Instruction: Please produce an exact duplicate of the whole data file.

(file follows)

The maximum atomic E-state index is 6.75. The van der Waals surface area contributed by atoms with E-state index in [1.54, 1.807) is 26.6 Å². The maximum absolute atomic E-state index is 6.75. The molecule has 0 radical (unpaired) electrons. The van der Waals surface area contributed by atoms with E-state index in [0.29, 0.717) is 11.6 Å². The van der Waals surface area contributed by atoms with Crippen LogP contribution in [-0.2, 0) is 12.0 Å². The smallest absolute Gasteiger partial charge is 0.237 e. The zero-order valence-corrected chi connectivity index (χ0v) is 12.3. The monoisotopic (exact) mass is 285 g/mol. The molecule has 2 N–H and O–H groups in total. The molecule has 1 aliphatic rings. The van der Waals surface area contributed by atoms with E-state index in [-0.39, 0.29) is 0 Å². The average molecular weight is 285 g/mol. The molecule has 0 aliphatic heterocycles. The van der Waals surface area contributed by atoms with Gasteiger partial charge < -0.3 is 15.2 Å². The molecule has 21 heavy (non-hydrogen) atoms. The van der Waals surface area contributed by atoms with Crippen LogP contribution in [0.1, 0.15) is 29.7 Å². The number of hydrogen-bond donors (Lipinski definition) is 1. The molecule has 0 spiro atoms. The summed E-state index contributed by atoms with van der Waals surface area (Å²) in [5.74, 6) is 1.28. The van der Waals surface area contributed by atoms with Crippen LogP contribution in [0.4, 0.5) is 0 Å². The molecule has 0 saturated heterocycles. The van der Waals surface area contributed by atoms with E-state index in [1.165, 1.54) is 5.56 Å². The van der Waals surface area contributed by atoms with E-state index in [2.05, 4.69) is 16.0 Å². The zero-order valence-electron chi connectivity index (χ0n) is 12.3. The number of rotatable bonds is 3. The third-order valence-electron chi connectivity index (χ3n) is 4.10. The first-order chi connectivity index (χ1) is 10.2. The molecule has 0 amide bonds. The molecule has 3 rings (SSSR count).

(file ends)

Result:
The maximum atomic E-state index is 6.75. The van der Waals surface area contributed by atoms with E-state index in [1.54, 1.807) is 26.6 Å². The maximum absolute atomic E-state index is 6.75. The molecule has 0 radical (unpaired) electrons. The van der Waals surface area contributed by atoms with E-state index in [0.29, 0.717) is 11.6 Å². The van der Waals surface area contributed by atoms with Crippen LogP contribution in [-0.2, 0) is 12.0 Å². The smallest absolute Gasteiger partial charge is 0.237 e. The zero-order valence-corrected chi connectivity index (χ0v) is 12.3. The monoisotopic (exact) mass is 285 g/mol. The molecule has 2 N–H and O–H groups in total. The molecule has 1 aliphatic rings. The van der Waals surface area contributed by atoms with E-state index in [-0.39, 0.29) is 0 Å². The average molecular weight is 285 g/mol. The molecule has 0 aliphatic heterocycles. The van der Waals surface area contributed by atoms with Gasteiger partial charge < -0.3 is 15.2 Å². The molecule has 21 heavy (non-hydrogen) atoms. The van der Waals surface area contributed by atoms with Crippen LogP contribution in [0.1, 0.15) is 29.7 Å². The number of hydrogen-bond donors (Lipinski definition) is 1. The molecule has 0 spiro atoms. The summed E-state index contributed by atoms with van der Waals surface area (Å²) in [5.74, 6) is 1.28. The van der Waals surface area contributed by atoms with Crippen LogP contribution in [0.4, 0.5) is 0 Å². The molecule has 0 saturated heterocycles. The van der Waals surface area contributed by atoms with E-state index in [1.165, 1.54) is 5.56 Å². The van der Waals surface area contributed by atoms with E-state index in [2.05, 4.69) is 16.0 Å². The zero-order valence-electron chi connectivity index (χ0n) is 12.3. The number of rotatable bonds is 3. The third-order valence-electron chi connectivity index (χ3n) is 4.10. The first-order chi connectivity index (χ1) is 10.2. The molecule has 0 amide bonds. The molecule has 3 rings (SSSR count).